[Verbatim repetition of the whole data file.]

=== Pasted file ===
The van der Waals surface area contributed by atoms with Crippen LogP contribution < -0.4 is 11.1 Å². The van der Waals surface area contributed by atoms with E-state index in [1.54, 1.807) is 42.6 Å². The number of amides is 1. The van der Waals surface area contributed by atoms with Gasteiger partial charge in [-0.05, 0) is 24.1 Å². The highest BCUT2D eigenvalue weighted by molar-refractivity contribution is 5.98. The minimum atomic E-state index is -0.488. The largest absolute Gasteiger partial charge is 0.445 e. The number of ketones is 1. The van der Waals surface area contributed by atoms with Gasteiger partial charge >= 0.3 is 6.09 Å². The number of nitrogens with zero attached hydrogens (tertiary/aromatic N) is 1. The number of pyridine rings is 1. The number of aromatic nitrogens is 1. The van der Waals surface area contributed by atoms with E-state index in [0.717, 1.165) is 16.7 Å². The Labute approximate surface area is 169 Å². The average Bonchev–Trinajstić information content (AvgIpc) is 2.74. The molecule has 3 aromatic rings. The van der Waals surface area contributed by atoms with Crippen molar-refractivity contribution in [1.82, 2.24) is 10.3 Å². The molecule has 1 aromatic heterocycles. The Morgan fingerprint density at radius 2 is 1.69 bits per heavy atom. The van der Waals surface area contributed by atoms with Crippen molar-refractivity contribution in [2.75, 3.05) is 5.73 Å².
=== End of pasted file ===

The van der Waals surface area contributed by atoms with Crippen LogP contribution < -0.4 is 11.1 Å². The van der Waals surface area contributed by atoms with E-state index in [1.54, 1.807) is 42.6 Å². The number of amides is 1. The van der Waals surface area contributed by atoms with Gasteiger partial charge in [-0.05, 0) is 24.1 Å². The highest BCUT2D eigenvalue weighted by molar-refractivity contribution is 5.98. The minimum atomic E-state index is -0.488. The largest absolute Gasteiger partial charge is 0.445 e. The number of ketones is 1. The van der Waals surface area contributed by atoms with Gasteiger partial charge >= 0.3 is 6.09 Å². The number of nitrogens with zero attached hydrogens (tertiary/aromatic N) is 1. The number of pyridine rings is 1. The number of aromatic nitrogens is 1. The van der Waals surface area contributed by atoms with E-state index in [0.717, 1.165) is 16.7 Å². The Labute approximate surface area is 169 Å². The average Bonchev–Trinajstić information content (AvgIpc) is 2.74. The molecule has 3 aromatic rings. The van der Waals surface area contributed by atoms with Crippen molar-refractivity contribution in [1.82, 2.24) is 10.3 Å². The molecule has 1 aromatic heterocycles. The Morgan fingerprint density at radius 2 is 1.69 bits per heavy atom. The van der Waals surface area contributed by atoms with Crippen molar-refractivity contribution in [2.75, 3.05) is 5.73 Å².